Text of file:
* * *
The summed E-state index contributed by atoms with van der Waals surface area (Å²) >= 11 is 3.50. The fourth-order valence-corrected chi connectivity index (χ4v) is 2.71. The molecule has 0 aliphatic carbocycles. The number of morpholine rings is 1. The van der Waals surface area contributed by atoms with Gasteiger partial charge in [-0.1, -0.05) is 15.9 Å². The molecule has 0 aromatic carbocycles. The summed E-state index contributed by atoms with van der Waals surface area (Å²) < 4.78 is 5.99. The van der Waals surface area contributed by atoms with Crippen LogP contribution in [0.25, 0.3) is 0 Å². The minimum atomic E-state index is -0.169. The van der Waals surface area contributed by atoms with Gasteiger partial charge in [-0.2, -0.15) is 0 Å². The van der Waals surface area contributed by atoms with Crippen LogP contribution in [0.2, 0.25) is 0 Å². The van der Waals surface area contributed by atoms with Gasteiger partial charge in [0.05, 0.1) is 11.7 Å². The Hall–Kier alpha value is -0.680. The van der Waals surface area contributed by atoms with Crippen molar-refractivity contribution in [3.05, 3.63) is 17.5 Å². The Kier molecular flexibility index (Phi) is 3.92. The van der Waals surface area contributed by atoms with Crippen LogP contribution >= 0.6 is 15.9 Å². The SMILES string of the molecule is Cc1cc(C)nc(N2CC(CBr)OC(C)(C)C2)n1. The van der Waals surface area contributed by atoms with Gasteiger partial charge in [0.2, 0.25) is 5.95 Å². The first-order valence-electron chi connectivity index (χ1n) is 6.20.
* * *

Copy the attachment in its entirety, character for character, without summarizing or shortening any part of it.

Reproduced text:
The summed E-state index contributed by atoms with van der Waals surface area (Å²) >= 11 is 3.50. The fourth-order valence-corrected chi connectivity index (χ4v) is 2.71. The molecule has 0 aliphatic carbocycles. The number of morpholine rings is 1. The van der Waals surface area contributed by atoms with Gasteiger partial charge in [-0.1, -0.05) is 15.9 Å². The molecule has 0 aromatic carbocycles. The summed E-state index contributed by atoms with van der Waals surface area (Å²) < 4.78 is 5.99. The van der Waals surface area contributed by atoms with Crippen LogP contribution in [0.25, 0.3) is 0 Å². The minimum atomic E-state index is -0.169. The van der Waals surface area contributed by atoms with Gasteiger partial charge in [-0.2, -0.15) is 0 Å². The van der Waals surface area contributed by atoms with Crippen LogP contribution in [0.2, 0.25) is 0 Å². The van der Waals surface area contributed by atoms with Gasteiger partial charge in [0.05, 0.1) is 11.7 Å². The Hall–Kier alpha value is -0.680. The van der Waals surface area contributed by atoms with Crippen molar-refractivity contribution in [3.05, 3.63) is 17.5 Å². The Kier molecular flexibility index (Phi) is 3.92. The van der Waals surface area contributed by atoms with Crippen LogP contribution >= 0.6 is 15.9 Å². The SMILES string of the molecule is Cc1cc(C)nc(N2CC(CBr)OC(C)(C)C2)n1. The van der Waals surface area contributed by atoms with Gasteiger partial charge in [0.2, 0.25) is 5.95 Å². The first-order valence-electron chi connectivity index (χ1n) is 6.20.